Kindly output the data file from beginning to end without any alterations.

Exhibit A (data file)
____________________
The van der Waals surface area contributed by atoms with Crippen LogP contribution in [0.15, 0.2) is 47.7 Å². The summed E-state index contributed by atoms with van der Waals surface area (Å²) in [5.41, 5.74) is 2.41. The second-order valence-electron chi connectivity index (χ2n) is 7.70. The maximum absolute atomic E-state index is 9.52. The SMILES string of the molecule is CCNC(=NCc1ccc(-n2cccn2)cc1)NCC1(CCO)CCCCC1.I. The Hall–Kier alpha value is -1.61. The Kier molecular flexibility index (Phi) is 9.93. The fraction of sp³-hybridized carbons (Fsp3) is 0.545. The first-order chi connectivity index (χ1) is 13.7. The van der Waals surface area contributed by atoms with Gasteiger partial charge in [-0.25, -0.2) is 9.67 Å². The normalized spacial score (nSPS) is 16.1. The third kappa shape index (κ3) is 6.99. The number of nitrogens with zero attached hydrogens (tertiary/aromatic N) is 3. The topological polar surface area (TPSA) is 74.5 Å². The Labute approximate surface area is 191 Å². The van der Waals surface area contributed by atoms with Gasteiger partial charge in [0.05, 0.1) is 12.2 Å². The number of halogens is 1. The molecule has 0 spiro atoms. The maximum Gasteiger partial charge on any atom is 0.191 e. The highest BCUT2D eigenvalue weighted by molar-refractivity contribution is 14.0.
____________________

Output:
The van der Waals surface area contributed by atoms with Crippen LogP contribution in [0.15, 0.2) is 47.7 Å². The summed E-state index contributed by atoms with van der Waals surface area (Å²) in [5.41, 5.74) is 2.41. The second-order valence-electron chi connectivity index (χ2n) is 7.70. The maximum absolute atomic E-state index is 9.52. The SMILES string of the molecule is CCNC(=NCc1ccc(-n2cccn2)cc1)NCC1(CCO)CCCCC1.I. The Hall–Kier alpha value is -1.61. The Kier molecular flexibility index (Phi) is 9.93. The fraction of sp³-hybridized carbons (Fsp3) is 0.545. The first-order chi connectivity index (χ1) is 13.7. The van der Waals surface area contributed by atoms with Gasteiger partial charge in [-0.25, -0.2) is 9.67 Å². The normalized spacial score (nSPS) is 16.1. The third kappa shape index (κ3) is 6.99. The number of nitrogens with zero attached hydrogens (tertiary/aromatic N) is 3. The topological polar surface area (TPSA) is 74.5 Å². The Labute approximate surface area is 191 Å². The van der Waals surface area contributed by atoms with Gasteiger partial charge in [0.05, 0.1) is 12.2 Å². The number of halogens is 1. The molecule has 0 spiro atoms. The maximum Gasteiger partial charge on any atom is 0.191 e. The highest BCUT2D eigenvalue weighted by molar-refractivity contribution is 14.0.